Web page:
Prejudice, Discrimination, Oppression, Bigotry & How to be an Ally

Anti-Semitism

What is Anti-Semitism?
1. Anti-Semitism is a very imprecise word for anti-Jewish hate.
Arabs, Assyrians, and Armenians are also semitic. Nevertheless, anti-semitism usually refers to anti-Jewish hate so we'll use that term. It is extremely hard to pin down what is and isn't anti-semitism. Anti-semitism comes in many shapes and forms.
There are many half-baked ideas floating around public discourse that say Jews run the world or Jews control the banking sector. (Conspiracy theories usually name one Jewish person as running the world, for example, Mark Zuckerberg though it can be much more subtle.)
2. The Holocaust happened. It was not fabricated, it was not exaggerated; 6 million Jews were killed.
Not only Jews died in the Holocaust - other people seen as not “Aryan” like the Roma and Sinti, disabled people, Soviet soldiers, gay people, real and suspected political opponents, Poles, et cetera. The Nazis viewed Jews as sub-human and “un-pure” and subjected them to a genocide. Learn more about the Holocaust at the United States Holocaust Memorial Museum, and .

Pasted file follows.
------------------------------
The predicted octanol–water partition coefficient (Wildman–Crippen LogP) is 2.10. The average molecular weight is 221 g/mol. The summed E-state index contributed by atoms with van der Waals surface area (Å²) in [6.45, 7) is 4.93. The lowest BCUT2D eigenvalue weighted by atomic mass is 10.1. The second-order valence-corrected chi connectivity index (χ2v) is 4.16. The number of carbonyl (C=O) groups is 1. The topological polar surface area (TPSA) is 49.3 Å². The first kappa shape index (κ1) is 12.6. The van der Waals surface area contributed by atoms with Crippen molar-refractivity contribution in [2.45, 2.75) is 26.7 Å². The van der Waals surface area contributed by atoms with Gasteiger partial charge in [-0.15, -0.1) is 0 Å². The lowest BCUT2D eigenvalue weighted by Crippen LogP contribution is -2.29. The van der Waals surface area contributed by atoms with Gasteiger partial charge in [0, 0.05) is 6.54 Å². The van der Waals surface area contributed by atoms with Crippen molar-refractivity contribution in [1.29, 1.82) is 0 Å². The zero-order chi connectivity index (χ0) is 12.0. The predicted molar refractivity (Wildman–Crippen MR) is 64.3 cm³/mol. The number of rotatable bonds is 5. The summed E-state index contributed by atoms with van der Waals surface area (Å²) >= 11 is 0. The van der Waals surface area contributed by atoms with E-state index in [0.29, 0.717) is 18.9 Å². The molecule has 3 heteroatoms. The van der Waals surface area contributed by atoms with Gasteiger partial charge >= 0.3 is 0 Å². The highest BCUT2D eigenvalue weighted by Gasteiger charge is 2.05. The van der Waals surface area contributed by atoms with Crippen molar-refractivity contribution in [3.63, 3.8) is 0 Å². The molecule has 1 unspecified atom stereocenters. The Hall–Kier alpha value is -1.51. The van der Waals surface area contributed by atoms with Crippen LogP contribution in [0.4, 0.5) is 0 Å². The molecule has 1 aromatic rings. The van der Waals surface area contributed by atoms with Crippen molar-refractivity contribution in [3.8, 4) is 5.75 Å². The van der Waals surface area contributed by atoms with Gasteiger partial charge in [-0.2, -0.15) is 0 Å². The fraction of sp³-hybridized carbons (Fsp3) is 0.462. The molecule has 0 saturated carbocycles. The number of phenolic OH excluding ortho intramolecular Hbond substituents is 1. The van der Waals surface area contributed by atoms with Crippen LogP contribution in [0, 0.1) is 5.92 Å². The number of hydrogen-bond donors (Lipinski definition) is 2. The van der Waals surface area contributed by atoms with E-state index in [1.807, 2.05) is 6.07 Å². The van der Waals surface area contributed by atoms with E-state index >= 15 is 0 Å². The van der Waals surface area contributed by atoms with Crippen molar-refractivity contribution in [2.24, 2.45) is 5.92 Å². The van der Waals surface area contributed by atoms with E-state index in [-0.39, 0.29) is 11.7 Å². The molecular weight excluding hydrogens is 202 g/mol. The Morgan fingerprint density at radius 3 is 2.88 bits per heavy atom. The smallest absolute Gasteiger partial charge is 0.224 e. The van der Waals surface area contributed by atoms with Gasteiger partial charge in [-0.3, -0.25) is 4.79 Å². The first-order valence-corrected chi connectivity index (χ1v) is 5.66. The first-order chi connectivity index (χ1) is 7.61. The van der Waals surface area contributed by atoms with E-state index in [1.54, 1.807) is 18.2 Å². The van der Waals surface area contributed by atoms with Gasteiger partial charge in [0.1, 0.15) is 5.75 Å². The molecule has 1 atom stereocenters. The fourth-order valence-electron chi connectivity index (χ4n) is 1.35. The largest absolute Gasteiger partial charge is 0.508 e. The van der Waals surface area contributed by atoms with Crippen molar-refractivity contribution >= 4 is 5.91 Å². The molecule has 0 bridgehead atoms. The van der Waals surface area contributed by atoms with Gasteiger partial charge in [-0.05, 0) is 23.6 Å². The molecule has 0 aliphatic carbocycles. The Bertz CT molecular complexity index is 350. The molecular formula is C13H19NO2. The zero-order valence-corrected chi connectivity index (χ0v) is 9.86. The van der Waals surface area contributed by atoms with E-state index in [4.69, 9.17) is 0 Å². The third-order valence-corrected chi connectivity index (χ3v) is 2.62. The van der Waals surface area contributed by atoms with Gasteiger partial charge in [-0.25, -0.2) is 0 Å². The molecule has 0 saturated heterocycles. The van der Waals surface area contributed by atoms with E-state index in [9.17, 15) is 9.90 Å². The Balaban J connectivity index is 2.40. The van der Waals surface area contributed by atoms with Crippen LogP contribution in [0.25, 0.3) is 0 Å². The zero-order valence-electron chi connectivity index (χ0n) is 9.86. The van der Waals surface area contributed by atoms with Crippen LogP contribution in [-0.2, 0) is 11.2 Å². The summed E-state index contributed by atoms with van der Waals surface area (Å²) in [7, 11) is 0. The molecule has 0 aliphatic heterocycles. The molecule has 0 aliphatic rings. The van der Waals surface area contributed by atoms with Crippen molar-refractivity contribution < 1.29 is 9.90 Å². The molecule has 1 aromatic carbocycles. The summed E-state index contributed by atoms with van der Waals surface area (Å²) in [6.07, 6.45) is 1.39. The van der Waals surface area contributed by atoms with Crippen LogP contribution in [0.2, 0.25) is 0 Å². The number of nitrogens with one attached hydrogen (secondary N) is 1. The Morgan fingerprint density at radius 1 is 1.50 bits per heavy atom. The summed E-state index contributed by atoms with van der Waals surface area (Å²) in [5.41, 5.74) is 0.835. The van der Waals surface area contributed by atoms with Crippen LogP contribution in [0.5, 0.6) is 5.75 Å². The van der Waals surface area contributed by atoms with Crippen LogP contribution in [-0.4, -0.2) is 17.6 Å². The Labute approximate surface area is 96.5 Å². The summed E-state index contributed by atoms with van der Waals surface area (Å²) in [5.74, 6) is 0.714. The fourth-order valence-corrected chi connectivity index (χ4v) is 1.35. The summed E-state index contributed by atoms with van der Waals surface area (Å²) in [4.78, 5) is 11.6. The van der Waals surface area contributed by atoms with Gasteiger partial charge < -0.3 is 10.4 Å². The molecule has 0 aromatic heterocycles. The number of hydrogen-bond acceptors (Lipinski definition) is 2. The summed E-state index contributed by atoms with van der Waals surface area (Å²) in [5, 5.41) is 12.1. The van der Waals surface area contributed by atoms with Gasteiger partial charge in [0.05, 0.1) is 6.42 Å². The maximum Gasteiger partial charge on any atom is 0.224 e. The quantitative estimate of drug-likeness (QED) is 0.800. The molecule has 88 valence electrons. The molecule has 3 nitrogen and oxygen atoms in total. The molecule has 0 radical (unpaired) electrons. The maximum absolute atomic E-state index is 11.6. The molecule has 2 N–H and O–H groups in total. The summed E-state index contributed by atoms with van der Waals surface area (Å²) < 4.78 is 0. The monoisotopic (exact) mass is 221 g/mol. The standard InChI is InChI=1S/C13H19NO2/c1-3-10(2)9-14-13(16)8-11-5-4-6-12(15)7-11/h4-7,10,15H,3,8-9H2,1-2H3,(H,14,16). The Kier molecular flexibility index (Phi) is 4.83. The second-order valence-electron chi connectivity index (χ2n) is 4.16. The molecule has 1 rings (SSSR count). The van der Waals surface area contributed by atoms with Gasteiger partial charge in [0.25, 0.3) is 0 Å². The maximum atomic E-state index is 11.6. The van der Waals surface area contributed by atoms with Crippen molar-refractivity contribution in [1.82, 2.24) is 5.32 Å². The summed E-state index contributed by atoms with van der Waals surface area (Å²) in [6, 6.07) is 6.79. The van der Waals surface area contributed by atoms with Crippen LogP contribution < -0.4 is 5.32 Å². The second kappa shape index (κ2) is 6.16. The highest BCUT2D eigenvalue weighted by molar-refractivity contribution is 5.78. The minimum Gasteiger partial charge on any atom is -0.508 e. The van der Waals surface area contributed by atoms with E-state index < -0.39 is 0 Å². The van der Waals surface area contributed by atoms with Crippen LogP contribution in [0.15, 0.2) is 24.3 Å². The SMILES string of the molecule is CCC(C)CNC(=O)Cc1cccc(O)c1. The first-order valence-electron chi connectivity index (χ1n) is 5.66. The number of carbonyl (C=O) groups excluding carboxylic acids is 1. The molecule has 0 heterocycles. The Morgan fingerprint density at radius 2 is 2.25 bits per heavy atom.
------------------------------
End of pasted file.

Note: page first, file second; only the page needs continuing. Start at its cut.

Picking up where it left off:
3. Judaism is both a religion and ethnicity. It is not a race.
A person could be ethnically Jewish in that they have Jewish relatives steeped in the traditions of various branches of Judaism but not be religious, but you can also have a convert that is religiously Jewish but not ethnically Jewish. Judaism is an incredibly ancient and complex religion and ethnicity, not one thing.
There are deep divisions within Jewish community about Israel, about religiousness, and many more things. It is impossible to paint Jews with a broad brush.
4. Understand that Jews have wildly different experiences based on country, region, class, skin color, et cetera. We are not one “thing,” we are a diverse group of people that happen to share a religion and/or ethnicity.
There is not one uniform experience for Jews across the world - we not one thing. Some of us have had our school lockers vandalized with Nazi imagery. Some of us are more “fortunate” and have “only” been subjected to verbal harassment or misconceptions.
5. A lot of anti-Semitism has to do with Israel.
The debate around the Israel/Palestine issue is laden with legitimate criticisms and also anti-semitic tropes. Like many other things, it's not clear cut - there is much debate even within the Jewish community about what does and does not constitute anti-semitism within the debate.
6. Understand that Israel and Judaism aren't intrinsically linked.
Israel claims to represent the Jewish people but it is a little bit like ISIS claiming to represent the Islamic faith: Certainly, it represents one part of the faith but not all - even though it bills itself as a homeland for all Jews. Many Jews have very strong criticisms of it - not least because of its terrible human rights record with the Palestinians.
7. Understand the differences between Judaism, Zionism and radical Zionism.